My weblog ELECTRON BLUE, which concentrated on science and mathematics, ran from 2004-2008. It is no longer being updated. My current blog, which is more art-related, is here.

Tue, 05 Apr, 2005

Spinning the wheel

After spinning my wheels trying to review just about everything I have learned in mechanics up to this point, I finally went ahead and learned something new tonight. It was the next bit in my "Made Easy" textbook, namely angular velocity and torque force. It was illustrated by pictures of a wheel of fortune, a bucket crank over a well, and a seesaw. The sample problems were about things like levers, planks with weight on them, and a steering wheel. Even I, in my otherworldly virtual environment, could conceive of such simple ordinary things. I wandered through my quarters looking for a wheel I could spin to demonstrate torque for myself, but all I came up with were the small, very grubby wheels of a metal hand truck which I decided not to bother with. I get the picture.

The physics of applying force to a rotating thing is new for me, so I am finally breaking out of the orbit I have been stuck in for the last few weeks. I felt that I would never get anywhere. I often feel that way. Each time I try to review, I feel as though I've not studied it enough, I don't have the facility that would allow me to just snap through it as if it were a familiar skill. That goes for acceleration, vectors, weight and gravity, all the classical mechanical things I've been studying for the last few months. I have to artificially impose Newton's third law on my thinking. It is, at least for me, counter-intuitive to think of forces being balanced and equal whether something is floating or sitting on something solid. I have to remember that steady motion is as much an equilibrium as "at rest." In a way I am still an ancient Greek who believes that things seek their own "designated place" in a hierarchical Universe of earth, air, fire, and water.

I have also been both exhilarated and depressed by a book that I am currently reading. The book is NOBEL DREAMS by Gary Taubes, from 1986, real cheap at It's the breathlessly written story of how the great particle accelerators and detectors of the 1980's were built, and the men who built and manned them and wrung discoveries out of them. Towering over it all is the grandiose, heroic (and morally ambiguous) figure of Nobel Prize winner Carlo Rubbia who bullied, politicked, bluffed, and clawed his way to the Nobel Prize for Physics in 1984. This is a person I would not want to meet in a dark accelerator hallway. Not that I ever would, mind you. The world of high-energy physicists described by author Taubes is about as accessible to ordinary folk like me as the clergy of the Vatican (and the upcoming papal conclave) or perhaps, in another culture, the Freemasons. It is a relentlessly masculine world in which physics is warfare. Or at least NFL football. Here are men who are willing to consume their whole lives for their quest, working around the clock to track exotic particles while their patient wives wait at home. When they are not doing physics in the lab, they are bashing about all night in bars and strip joints, always talking physics. Not a very welcoming atmosphere for women physicists, that's for sure. There are just one or two in the book, and the author doesn't portray them with the loving attention to character he spends on the big men.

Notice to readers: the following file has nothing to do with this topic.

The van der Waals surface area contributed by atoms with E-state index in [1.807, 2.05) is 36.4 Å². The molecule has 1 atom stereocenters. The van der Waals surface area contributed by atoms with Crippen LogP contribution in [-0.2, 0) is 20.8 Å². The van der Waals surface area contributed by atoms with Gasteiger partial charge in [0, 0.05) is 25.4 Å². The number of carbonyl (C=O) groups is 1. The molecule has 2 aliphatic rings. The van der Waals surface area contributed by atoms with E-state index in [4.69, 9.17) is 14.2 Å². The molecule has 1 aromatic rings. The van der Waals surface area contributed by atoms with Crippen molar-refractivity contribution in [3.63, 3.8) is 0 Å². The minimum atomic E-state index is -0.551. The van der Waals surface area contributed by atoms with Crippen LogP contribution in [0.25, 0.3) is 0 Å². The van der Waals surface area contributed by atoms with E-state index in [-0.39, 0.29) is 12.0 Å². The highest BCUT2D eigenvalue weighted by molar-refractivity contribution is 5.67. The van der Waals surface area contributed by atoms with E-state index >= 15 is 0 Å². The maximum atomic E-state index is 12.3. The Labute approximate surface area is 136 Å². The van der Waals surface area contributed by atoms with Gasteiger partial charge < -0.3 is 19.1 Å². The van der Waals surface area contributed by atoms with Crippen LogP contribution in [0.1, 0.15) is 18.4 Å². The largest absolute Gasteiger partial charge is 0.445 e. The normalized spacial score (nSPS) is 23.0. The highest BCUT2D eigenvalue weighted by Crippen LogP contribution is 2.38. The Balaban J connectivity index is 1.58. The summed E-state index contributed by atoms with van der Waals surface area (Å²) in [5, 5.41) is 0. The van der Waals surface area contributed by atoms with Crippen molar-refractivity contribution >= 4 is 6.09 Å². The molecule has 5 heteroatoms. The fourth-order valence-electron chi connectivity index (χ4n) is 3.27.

And then there are the great accelerators. This is where I first saw the luminosity, 14 years after that book was written, when I visited the Tevatron at Fermilab in 2000. I was lucky enough to have one of the insiders take me into the accelerator hallways (the machine was then inactive, while it was being upgraded). From what my guide told me, and what this older book tells me, the atmosphere and competition between the big accelerators and their canon clergy has not changed. CERN in Europe is betting on its immense Large Hadron Collider, now under construction, while Fermilab claims that its belltower is still the highest (as competing towns in Italy are fond of doing).

They are tracking the cuttingest edge of physics, while I am toiling over what they learned so effortlessly in their childhood. I turn the wheel again and again. But then, what are those accelerator rings but a kind of wheel? They don't turn, of course, but the particles inside them ride the rings, whipped into frenetic speed by the roaring klystrons (is torque applicable here?), circling and circling until they are aimed at each other and collided. The accelerators are great Catherine wheels, spewing particle fireworks into their detectors for the acolytes to record and study. I still hope that someday, somehow, I'll be able to catch some of that light.

Posted at 3:42 am | link

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